Residents of Taiwan's Penghu group of islands on Saturday voted against hosting a new casino following the repeal of a law banning such gambling facilities.
Of 73,651 eligible voters who took part in a referendum, 17,359 voted against a casino in the Taiwan Strait archipelago, against 13,397 votes in favour and 298 invalid votes, the Penghu county government said.
Critics of gambling hailed the outcome, to the disappointment of those who had argued that casinos would help boost the local economy.
"We are very proud. This is a victory for all Penghu people," said Lin Chang-xing, head of the Casino Opposition Alliance.
"I was looking forward to seeing Taiwan's first casino in Penghu, which would revive the sluggish local economy and improve everybody's lives," said Hsueh Ming-ching, a 74-year-old barber.
The vote came after the ruling Kuomintang (KMT) party pushed through a controversial bill in parliament in January to lift the decades-long ban on casinos.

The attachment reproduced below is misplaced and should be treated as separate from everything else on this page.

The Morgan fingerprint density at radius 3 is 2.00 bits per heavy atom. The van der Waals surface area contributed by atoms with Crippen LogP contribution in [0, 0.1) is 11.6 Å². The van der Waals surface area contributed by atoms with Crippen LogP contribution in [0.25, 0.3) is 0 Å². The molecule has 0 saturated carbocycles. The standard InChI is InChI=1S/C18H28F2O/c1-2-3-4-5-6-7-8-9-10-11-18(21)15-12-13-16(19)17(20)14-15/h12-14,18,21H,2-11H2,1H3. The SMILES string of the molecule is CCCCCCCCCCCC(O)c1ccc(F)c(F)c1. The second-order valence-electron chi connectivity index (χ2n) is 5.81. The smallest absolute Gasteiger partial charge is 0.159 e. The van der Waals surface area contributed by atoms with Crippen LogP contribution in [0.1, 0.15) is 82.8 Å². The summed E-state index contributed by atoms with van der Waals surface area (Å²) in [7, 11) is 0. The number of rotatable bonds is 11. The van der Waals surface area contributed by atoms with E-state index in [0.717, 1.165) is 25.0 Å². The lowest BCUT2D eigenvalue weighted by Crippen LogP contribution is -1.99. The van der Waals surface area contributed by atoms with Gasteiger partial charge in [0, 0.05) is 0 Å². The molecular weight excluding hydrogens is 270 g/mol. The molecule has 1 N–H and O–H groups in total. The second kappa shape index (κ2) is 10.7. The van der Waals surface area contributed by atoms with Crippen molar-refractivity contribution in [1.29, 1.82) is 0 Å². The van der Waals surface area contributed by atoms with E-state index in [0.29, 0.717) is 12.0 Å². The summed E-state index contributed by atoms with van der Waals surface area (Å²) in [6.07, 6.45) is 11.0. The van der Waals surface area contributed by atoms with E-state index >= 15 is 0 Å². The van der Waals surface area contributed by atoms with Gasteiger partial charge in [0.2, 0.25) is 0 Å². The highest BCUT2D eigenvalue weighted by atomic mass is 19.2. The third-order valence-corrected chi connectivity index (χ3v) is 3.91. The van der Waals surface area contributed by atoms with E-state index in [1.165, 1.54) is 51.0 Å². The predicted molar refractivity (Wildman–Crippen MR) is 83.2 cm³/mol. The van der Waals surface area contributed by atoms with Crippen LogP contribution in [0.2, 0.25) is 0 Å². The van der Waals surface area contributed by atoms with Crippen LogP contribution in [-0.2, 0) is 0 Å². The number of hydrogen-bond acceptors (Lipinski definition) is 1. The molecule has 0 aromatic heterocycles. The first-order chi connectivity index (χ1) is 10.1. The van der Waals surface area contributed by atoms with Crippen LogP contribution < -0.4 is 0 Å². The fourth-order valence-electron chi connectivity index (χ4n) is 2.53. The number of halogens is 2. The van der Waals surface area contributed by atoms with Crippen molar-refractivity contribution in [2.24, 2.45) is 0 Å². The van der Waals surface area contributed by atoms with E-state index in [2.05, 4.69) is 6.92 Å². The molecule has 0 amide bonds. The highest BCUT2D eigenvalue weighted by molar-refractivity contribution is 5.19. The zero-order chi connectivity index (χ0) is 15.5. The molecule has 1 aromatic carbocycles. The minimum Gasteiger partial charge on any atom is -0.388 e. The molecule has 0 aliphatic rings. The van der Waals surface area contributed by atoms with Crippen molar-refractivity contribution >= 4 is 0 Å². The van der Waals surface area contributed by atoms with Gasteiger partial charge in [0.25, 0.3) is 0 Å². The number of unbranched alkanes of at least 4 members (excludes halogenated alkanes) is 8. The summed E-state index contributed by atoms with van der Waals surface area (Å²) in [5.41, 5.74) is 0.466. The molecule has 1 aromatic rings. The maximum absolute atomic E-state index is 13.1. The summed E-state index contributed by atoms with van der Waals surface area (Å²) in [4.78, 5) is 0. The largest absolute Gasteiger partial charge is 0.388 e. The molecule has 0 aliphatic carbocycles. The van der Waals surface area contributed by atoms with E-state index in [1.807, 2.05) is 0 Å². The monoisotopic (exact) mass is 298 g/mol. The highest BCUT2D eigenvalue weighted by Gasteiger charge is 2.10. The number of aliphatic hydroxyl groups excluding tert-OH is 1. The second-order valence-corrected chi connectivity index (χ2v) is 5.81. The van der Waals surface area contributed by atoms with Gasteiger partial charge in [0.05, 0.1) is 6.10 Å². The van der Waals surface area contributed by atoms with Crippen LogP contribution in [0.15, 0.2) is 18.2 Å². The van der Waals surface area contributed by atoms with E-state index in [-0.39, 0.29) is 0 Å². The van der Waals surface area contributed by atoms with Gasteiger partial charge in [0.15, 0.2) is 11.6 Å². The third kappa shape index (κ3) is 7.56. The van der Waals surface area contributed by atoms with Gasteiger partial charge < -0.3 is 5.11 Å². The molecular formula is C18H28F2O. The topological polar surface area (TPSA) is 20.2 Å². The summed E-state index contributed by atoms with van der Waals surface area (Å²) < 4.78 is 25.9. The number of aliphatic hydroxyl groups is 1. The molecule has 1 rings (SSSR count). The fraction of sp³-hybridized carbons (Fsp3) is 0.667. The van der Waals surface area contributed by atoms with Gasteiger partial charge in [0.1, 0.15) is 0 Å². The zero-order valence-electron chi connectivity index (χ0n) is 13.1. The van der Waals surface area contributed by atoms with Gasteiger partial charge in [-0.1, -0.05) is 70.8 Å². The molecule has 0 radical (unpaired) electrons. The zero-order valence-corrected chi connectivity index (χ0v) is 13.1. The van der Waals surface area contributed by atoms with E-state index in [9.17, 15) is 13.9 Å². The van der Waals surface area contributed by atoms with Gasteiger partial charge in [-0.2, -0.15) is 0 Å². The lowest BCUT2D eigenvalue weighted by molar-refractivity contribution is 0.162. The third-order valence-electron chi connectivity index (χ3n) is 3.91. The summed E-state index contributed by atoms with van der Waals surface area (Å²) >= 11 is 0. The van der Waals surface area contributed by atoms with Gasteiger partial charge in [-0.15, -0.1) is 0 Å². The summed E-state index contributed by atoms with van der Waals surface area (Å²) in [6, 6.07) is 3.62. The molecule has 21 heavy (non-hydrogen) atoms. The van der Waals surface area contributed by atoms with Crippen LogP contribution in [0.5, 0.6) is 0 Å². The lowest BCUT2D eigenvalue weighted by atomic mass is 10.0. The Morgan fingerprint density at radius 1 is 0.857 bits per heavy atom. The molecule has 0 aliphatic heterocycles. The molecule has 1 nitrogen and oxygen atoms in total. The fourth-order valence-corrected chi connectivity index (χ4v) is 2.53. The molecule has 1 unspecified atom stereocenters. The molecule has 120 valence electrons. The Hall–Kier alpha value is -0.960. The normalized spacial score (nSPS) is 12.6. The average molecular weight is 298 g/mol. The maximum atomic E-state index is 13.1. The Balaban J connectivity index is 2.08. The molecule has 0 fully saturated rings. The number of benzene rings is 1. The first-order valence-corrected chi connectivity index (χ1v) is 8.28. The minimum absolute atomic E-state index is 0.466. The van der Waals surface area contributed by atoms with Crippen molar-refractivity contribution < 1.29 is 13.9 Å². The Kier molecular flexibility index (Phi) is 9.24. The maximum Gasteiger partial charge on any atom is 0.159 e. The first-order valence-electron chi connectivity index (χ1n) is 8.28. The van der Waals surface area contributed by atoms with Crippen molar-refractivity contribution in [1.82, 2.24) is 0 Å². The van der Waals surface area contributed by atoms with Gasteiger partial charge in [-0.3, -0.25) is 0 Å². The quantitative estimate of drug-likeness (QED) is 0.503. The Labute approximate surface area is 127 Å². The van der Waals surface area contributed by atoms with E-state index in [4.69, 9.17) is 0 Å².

The bill allows offshore islands to build casinos only if these are approved by the islands' residents in a referendum.
Penghu, which was competing against other offshore islands for the one or two casino licences the government planned to issue, would not be able to hold another referendum for another three years, officials said.
Casinos would likely attract half a million tourists to Penghu annually, generating 100 billion Taiwan dollars (3.13 billion US) worth of revenue in gambling and tourism, according to a government study.